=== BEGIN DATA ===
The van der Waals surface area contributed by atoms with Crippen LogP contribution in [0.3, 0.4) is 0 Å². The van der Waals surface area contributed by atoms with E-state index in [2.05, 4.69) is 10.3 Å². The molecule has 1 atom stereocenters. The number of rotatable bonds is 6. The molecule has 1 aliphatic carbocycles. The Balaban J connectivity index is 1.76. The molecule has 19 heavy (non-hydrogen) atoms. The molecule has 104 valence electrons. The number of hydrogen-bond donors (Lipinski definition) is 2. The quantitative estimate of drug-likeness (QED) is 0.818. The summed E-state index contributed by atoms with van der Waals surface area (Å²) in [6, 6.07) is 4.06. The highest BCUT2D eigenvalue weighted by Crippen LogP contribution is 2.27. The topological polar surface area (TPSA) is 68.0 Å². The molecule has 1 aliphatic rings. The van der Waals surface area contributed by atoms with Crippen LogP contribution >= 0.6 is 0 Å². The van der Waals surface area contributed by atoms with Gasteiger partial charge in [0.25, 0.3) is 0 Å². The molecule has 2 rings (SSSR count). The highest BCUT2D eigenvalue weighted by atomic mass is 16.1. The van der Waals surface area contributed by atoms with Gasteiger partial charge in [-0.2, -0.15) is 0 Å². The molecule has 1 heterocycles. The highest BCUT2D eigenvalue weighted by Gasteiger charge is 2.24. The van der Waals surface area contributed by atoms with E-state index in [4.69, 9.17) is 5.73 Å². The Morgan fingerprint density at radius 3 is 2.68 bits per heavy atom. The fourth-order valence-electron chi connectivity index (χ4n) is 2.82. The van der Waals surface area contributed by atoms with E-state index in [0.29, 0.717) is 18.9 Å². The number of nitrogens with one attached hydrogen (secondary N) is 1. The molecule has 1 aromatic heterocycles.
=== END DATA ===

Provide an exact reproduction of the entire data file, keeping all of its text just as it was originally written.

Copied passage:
The van der Waals surface area contributed by atoms with Crippen LogP contribution in [0.3, 0.4) is 0 Å². The van der Waals surface area contributed by atoms with E-state index in [2.05, 4.69) is 10.3 Å². The molecule has 1 atom stereocenters. The number of rotatable bonds is 6. The molecule has 1 aliphatic carbocycles. The Balaban J connectivity index is 1.76. The molecule has 19 heavy (non-hydrogen) atoms. The molecule has 104 valence electrons. The number of hydrogen-bond donors (Lipinski definition) is 2. The quantitative estimate of drug-likeness (QED) is 0.818. The summed E-state index contributed by atoms with van der Waals surface area (Å²) in [6, 6.07) is 4.06. The highest BCUT2D eigenvalue weighted by Crippen LogP contribution is 2.27. The topological polar surface area (TPSA) is 68.0 Å². The molecule has 1 aliphatic rings. The van der Waals surface area contributed by atoms with Crippen LogP contribution >= 0.6 is 0 Å². The van der Waals surface area contributed by atoms with Gasteiger partial charge in [0.25, 0.3) is 0 Å². The molecule has 2 rings (SSSR count). The highest BCUT2D eigenvalue weighted by atomic mass is 16.1. The van der Waals surface area contributed by atoms with Gasteiger partial charge in [-0.2, -0.15) is 0 Å². The molecule has 1 heterocycles. The highest BCUT2D eigenvalue weighted by Gasteiger charge is 2.24. The van der Waals surface area contributed by atoms with E-state index in [4.69, 9.17) is 5.73 Å². The Morgan fingerprint density at radius 3 is 2.68 bits per heavy atom. The fourth-order valence-electron chi connectivity index (χ4n) is 2.82. The van der Waals surface area contributed by atoms with E-state index in [0.29, 0.717) is 18.9 Å². The number of nitrogens with one attached hydrogen (secondary N) is 1. The molecule has 1 aromatic heterocycles.